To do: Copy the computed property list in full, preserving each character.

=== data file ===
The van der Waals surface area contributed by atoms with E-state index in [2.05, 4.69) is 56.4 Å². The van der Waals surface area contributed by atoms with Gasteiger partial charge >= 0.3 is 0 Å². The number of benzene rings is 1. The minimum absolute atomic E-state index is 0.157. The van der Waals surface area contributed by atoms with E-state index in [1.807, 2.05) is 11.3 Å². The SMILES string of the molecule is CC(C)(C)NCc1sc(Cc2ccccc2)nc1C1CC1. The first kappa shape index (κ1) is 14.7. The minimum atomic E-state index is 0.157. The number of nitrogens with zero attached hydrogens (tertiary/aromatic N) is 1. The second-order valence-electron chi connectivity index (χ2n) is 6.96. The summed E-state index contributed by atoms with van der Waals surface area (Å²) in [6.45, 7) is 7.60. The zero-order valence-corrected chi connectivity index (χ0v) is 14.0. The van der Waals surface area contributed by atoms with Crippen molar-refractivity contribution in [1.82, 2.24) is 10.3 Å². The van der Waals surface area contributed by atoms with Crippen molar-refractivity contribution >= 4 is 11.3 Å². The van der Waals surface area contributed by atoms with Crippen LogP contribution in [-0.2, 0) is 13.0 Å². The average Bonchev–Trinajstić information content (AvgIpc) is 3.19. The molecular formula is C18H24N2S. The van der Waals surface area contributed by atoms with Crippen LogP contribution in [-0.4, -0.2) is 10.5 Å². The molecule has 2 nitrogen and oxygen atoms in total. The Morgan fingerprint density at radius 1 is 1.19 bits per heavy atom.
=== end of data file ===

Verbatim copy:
The van der Waals surface area contributed by atoms with E-state index in [2.05, 4.69) is 56.4 Å². The van der Waals surface area contributed by atoms with Gasteiger partial charge >= 0.3 is 0 Å². The number of benzene rings is 1. The minimum absolute atomic E-state index is 0.157. The van der Waals surface area contributed by atoms with E-state index in [1.807, 2.05) is 11.3 Å². The SMILES string of the molecule is CC(C)(C)NCc1sc(Cc2ccccc2)nc1C1CC1. The first kappa shape index (κ1) is 14.7. The minimum atomic E-state index is 0.157. The number of nitrogens with zero attached hydrogens (tertiary/aromatic N) is 1. The second-order valence-electron chi connectivity index (χ2n) is 6.96. The summed E-state index contributed by atoms with van der Waals surface area (Å²) in [6.45, 7) is 7.60. The zero-order valence-corrected chi connectivity index (χ0v) is 14.0. The van der Waals surface area contributed by atoms with Crippen molar-refractivity contribution in [1.82, 2.24) is 10.3 Å². The van der Waals surface area contributed by atoms with Crippen molar-refractivity contribution >= 4 is 11.3 Å². The van der Waals surface area contributed by atoms with Crippen LogP contribution in [-0.2, 0) is 13.0 Å². The average Bonchev–Trinajstić information content (AvgIpc) is 3.19. The molecular formula is C18H24N2S. The van der Waals surface area contributed by atoms with Crippen LogP contribution in [-0.4, -0.2) is 10.5 Å². The molecule has 2 nitrogen and oxygen atoms in total. The Morgan fingerprint density at radius 1 is 1.19 bits per heavy atom.